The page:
London is the financial centre of the world (according to the Global Financial Centres Index) and therefore its professionals and technology are quite simply the best in the business. Nanosecond delays in communications lose banks business and one tiny bug can down a market and knock millions off prices. If you want to work in an industry with real-world tangible results, this is your sector. Read on for more.
What is it?
Graduates in Banking Technology will work to either develop software that the bank uses for its business and transactions, or they’ll be focusing on the hardware.
Why is it used?
Technology is fundamental to the bank and financial industry. Famously, a $300 million cable was laid across the Atlantic simply to shave off five milliseconds between New York and London. It’s an arms race for speed and complexity.
If you want to stay ahead of the game, see these useful sources that you can use.
Why is it a good career?
Technologists are highly in demand within the financial sector, and they’re rewarded accordingly. It’s a career which will constantly provide you with challenges and test your limits. What’s more, the training will be top-notch, meaning that you either have a very prestigious career ahead of you in Banking, or can take that knowledge down the line to another sector or your own business.
Find out who are the leading graduate employers in the Tech sector.
What types of roles are there?
There's a wealth of different roles to choose from in this sector, but here's a few that are most popular among graduates...
- Programmers: you'll have responsibility for writing and testing individual programmes that can shape a company's given strategy and future growth.
- Software Engineers: you'll research and develop computer software and software systems for clients - software designers have a similar role too.
- Product Manager: product managers work with the team to develop new products and bring them to market, for example: apps, websites or games.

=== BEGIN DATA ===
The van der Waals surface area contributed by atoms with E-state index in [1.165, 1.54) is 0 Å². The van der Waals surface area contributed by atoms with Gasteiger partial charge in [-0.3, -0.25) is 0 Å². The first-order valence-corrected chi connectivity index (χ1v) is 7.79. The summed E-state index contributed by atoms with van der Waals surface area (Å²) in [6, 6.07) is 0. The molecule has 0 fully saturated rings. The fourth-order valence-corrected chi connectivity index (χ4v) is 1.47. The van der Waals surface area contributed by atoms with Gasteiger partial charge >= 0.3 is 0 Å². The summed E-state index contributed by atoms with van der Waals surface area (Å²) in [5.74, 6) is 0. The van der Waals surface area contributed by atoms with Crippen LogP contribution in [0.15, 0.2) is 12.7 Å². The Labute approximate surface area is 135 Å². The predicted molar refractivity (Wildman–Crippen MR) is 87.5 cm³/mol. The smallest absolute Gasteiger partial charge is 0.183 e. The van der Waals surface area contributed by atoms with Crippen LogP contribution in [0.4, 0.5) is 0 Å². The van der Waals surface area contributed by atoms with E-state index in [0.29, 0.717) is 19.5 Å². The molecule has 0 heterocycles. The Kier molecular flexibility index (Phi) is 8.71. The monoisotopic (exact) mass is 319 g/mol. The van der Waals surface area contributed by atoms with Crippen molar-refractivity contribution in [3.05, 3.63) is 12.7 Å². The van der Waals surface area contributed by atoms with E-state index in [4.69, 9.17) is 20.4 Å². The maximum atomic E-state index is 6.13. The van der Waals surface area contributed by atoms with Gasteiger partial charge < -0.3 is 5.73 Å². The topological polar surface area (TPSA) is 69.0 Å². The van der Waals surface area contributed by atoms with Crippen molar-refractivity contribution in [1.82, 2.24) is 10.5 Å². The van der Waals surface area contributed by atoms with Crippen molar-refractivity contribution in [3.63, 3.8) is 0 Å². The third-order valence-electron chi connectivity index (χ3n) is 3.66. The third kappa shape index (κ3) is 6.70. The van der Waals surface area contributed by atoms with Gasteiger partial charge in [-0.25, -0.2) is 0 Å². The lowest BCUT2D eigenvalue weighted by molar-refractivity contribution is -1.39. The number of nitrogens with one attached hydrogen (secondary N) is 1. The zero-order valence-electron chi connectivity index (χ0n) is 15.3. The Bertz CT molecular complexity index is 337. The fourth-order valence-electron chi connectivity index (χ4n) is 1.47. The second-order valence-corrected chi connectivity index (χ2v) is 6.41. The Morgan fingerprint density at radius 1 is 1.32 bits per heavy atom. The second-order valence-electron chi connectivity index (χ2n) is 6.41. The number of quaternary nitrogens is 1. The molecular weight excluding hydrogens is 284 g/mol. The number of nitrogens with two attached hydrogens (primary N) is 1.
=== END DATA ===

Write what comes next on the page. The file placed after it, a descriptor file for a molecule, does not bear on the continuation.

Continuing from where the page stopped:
- IT User Support Technicians: also known as help desk support, you'll solve faults and problems as they occur and advise clients to maximise the use of software features.
Discover the other types of graduate roles in the IT and software development sector.
Who would enjoy it and what skills do you need?
First and foremost a graduate who loves technology should consider this career. A passion for finance isn’t so necessary, no one’s expecting you to be an economist, but you should have some interest in what effect your actions will have on the financial world. A graduate who loves fast pace and pressure will thrive in this career, and it will also suit a graduate with global ambitions. Some of the top skills needed to excel in this sector include...
- Commercial awareness - signup to Bright Network's weekly updates to stay in the know.
- Ability to work effectively as a team and independently
- Numeracy skills
How to impress on an application
It’s a good idea to have a think about whether you see yourself involved with software or hardware as the best way to stand out is to already start garnering skills for your chosen area. You should choose relevant modules at university, and spend time discovering what tools the employer uses, so you can try something similar in your free time.
Finally, a true stand-out candidate will prove they can cope with pressure and quick changes. Highlight times you’ve had to work to tight deadlines successfully, and show you have volunteered to take on extra work in group presentations in order to obtain a great result. Read our guide to ways to stand out in your technology application.
Where you can go to learn more
Bright Network's career path guide just for technology IT and software development is the place to go for everything you need to kick-start your journey into this sector. From salary expectations, technology interview tips to understanding tech jargon - we have it all and much more!
If you're ready to take the first leap, use Bright Network's and browse graduate jobs in technology IT and software development to get you started.